Years ago, my fiction instructor/mentor, Richard Cortez Day, instructed we newbie writers that regardless of genre, regardless of practice and regardless of experience, every writer should get her or himself a writer’s group.
More valuable than going it alone, more essential than participating in a creative writing degree program, the writing group can provide writers of any experience level with a venue for collecting immediate and intimate feedback for their works in progress, which is a service few people in our lives can provide us.
(For all their good intentions, the non-writing supporters in our lives aren’t always sensitive enough when reading through an in-progress manuscript because they are looking for the finished, transporting—and transformative—experience of a completed work; whereas we eternally-struggling writers often need advice and encouragement that will keep the writing process moving forward. A tricky skill-set is required.)
By almost pure accident, I have the good fortune of being part of a writer’s group here in Portland, OR. Twitter led me to Cait Spivey (@CaitSpivey) and Kisa Whipkey (@KisaWhipkey), and for nearly a year we have been meeting almost monthly to review each other’s work, however complete or incomplete that work may be. Cait and Kisa challenge me as both reader and writer to confront my myopic views and limited capacities. We have fun, (or at least I do) and I appreciate the time and energy they’re willing to put into our ragtag group.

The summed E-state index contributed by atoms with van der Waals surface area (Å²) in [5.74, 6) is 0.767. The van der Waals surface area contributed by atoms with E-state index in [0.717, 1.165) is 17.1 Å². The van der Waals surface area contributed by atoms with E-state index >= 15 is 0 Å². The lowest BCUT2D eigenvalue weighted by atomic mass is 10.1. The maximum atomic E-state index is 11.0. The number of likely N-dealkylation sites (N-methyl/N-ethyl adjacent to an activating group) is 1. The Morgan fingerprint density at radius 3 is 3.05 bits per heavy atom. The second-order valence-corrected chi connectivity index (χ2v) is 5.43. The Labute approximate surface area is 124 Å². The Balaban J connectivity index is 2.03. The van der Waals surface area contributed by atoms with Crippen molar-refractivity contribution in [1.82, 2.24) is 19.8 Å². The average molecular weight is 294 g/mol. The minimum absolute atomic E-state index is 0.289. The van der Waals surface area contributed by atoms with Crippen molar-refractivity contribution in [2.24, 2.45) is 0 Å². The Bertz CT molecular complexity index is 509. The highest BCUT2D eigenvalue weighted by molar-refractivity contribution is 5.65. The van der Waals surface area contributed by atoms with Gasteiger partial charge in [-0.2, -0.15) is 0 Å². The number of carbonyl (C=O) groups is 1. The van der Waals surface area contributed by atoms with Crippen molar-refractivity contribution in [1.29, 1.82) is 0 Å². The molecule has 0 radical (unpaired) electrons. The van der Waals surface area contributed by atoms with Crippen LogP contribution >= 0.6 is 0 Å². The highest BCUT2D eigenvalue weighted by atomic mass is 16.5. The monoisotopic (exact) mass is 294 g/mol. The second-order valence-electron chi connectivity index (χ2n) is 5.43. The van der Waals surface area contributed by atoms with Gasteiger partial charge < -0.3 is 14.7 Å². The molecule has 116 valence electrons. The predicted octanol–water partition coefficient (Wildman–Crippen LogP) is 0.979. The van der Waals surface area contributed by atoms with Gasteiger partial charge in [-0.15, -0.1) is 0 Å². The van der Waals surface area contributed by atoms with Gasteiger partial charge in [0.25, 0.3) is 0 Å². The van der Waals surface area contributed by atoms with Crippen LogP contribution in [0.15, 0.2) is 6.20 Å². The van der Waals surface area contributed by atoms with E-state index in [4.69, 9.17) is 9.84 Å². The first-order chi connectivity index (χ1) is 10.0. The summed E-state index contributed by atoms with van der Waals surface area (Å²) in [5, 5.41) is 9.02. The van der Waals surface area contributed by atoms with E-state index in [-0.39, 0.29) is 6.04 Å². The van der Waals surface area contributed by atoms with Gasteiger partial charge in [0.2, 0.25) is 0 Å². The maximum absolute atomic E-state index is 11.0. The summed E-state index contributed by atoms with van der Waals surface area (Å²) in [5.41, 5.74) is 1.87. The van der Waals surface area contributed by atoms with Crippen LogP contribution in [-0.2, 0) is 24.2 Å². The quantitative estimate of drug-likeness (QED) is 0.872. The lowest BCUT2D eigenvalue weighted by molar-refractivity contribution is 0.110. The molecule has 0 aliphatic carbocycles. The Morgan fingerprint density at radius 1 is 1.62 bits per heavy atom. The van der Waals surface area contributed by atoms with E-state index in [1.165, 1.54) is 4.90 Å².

So how do you set up your own writer’s group?
We may as well use the same criteria that Day gave us:
- Keep the Group Small - 3-5 people max
- Make the Group as Diverse as Possible - Not diverse just by gender and race, but also in writing style/genre
- Include at Least One ‘Shark’ - By ‘Shark’ Day meant include a writer who will brutally rip through your manuscript, leaving chunks of bloodied chum bobbing in the crimson wreck of your manuscript. (Day’s belief—and it’s a sound one—is that if you can make that Shark if not love but at least respect your book, you have probably made the manuscript stronger and better in the process.)
While I agree that diversity is essential, I don’t adhere as either writer or critique partner to the Shark methodology. We’ve all had those assholes in our creative writing classes who like to use our stories as platforms for their own brilliance. (Full disclosure: I’ve had this charge levelled at me in my past creative writing classes, and although I didn’t intend to be a Shark, I like to think that I learned from the experience since then. We are all in the shit together, after all, and empathy and compassion should always guide our criticism.)
So invite the Shark at your discretion. I advise caution here.
The truth is that there is a redeemable component in every draft (God knows I’ve had to mine the tiniest of jewels from the voluminous piles of excrement I’ve put on the page.) And there’s something positive to say about every manuscript. There really is.
The right writer’s group participants, in my mind, go beyond just complimenting a manuscript. The good reviewer engages the writer in a discussion that through the course of the dialogue leads everyone involved to a fuller, more complete understanding of the work in progress. Every writer should walk out of a critique session invigorated with new ideas for how to make his or her story better. Yes, there may be a lot of work yet to do, but no one should leave a review session feeling defeated.
As a writer (and as a human) I still have a lot to learn. A lot. If a fellow writer can help me solve a narrative or character-driven problem, that’s a precious gift. If I can provide that same service for another writer, then I’ve helped along the entire writing endeavor and isn’t that what really matters?
Writer, get thee a writer’s group!